Q. Soon after my daughter was born, I started bottle-feeding her with expressed breast milk because breastfeeding was very painful for me. I have decided to try nursing again, but I’m worried I made a mistake by switching from breast, to bottle and now back to breast again. Is this harmful to my milk supply? And will switching back and forth confuse my daughter?
A. Congratulations on your decision to try breastfeeding again. It often takes a mother and baby at least a couple weeks of exclusive breastfeeding to establish a feeding rhythm that’s comfortable for Mom and produces enough milk for baby. I want to reassure you that it’s worth attempting to overcome whatever obstacles you may encounter to establish a good breastfeeding relationship.
New studies have shown that the length and frequency babies are breastfed correlates with the high cognitive skills and good health they experience as they grow. While it’s true that your daughter may have initially been confused by the breast-to-bottle back-and-forth, you certainly need not worry that she has been harmed in any lasting way. What’s important is that she was still getting your pumped breast milk. To get back to exclusive breastfeeding and lessen the use of supplemental bottles, try the following:
Teach baby a comfortable latch-on. Are you allowing baby to put too much sucking pressure on the nipple, rather than the areola (the darkened area surrounding your nipples)? This is the most common cause of painful nursing and may be why you’ve encountered problems. You need to get baby to open her mouth as wide as possible. Use your index finger to depress her lower jaw. When her mouth is open wide, quickly offer the breast while ensuring that her lips and gums are putting sucking pressure above your nipple. This not only makes latch-on less painful for you, but allows baby to get the most milk.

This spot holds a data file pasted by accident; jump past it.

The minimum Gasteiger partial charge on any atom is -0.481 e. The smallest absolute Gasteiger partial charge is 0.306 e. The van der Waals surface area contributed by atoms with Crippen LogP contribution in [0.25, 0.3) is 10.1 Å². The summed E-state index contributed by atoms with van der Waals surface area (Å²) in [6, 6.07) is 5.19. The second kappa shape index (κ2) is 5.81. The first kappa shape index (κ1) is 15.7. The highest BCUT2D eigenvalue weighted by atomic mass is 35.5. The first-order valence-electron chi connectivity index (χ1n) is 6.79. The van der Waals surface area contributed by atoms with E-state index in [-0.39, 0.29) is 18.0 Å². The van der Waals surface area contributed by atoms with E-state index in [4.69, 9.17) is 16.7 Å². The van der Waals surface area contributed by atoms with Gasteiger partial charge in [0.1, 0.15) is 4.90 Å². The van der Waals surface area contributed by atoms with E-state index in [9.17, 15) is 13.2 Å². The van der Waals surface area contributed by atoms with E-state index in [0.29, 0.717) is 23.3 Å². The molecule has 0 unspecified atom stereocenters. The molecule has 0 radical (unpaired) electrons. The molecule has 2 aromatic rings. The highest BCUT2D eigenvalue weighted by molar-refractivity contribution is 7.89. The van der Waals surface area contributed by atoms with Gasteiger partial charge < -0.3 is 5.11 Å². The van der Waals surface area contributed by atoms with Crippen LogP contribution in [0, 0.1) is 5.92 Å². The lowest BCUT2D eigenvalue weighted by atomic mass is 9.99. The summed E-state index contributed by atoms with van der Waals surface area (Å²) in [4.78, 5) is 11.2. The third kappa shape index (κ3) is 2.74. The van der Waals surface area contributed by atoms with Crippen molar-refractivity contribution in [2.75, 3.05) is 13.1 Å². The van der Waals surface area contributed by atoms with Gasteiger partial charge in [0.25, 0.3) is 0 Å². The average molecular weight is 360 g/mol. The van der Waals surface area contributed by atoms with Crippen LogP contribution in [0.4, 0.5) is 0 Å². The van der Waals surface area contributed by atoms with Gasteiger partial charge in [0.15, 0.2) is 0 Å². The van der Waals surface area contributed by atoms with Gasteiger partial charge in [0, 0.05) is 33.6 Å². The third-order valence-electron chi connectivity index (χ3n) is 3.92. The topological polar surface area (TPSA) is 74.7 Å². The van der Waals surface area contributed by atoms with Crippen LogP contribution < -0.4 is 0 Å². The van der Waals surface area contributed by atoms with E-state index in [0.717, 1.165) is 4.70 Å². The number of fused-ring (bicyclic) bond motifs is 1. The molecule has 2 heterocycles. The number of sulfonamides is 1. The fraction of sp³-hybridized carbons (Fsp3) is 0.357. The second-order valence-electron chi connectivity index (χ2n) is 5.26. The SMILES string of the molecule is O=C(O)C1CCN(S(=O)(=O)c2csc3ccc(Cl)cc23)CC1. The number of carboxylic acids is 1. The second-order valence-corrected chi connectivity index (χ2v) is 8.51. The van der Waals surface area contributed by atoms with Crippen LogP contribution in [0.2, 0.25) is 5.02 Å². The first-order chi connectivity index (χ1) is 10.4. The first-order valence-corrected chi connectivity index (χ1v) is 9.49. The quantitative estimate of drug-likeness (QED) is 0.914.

Another problem may be that baby’s lips are tight or pursed while she nurses. This can lead to sore nipples. Try the “lower lip flip,” a trick my wife (a lactation consultant) used on our babies. Once your daughter is latched on, take your index finger and flip her lower lip outward. This, in combination with baby’s wide open mouth, should increase your comfort and nursing success.
Get consultation. It’s now common for pediatric practices to have a lactation specialist either in their office or on call. Consider getting a positioning and latch-on consultation now, before any uncomfortable nursing habits develop — it may be one of the most worthwhile things you do as a new parent.
Gradually lessen the number of bottles. Once you’ve established an optimal milk supply and a comfortable latch-on, the occasional supplemental bottle is fine. However, I discourage supplemental bottle use unless absolutely necessary, as I find switching between breast and bottle can sometimes causes “nipple confusion,” especially during the first month of life. When bottle-feeding, baby can suck any old way she wants and the milk still flows freely. If she’s latching onto your breast, on the other hand, she must do it correctly in order to get fed — thus the confusion. If out of necessity you must combo feed, try to hold off until your baby is past the newborn stage. Once she’s older, the likelihood of nipple confusion will greatly decrease.
Think milk! Breastfeeding can be thought of as a confidence game. While nursing your baby, visualize your milk flowing. Imagine your baby properly latching-on and enjoying your milk, and imagine yourself enjoying your ability to nourish your child. It’s amazing how focusing on these positive, motherly thoughts can help you produce more milk.
You may find our book, The Breastfeeding Book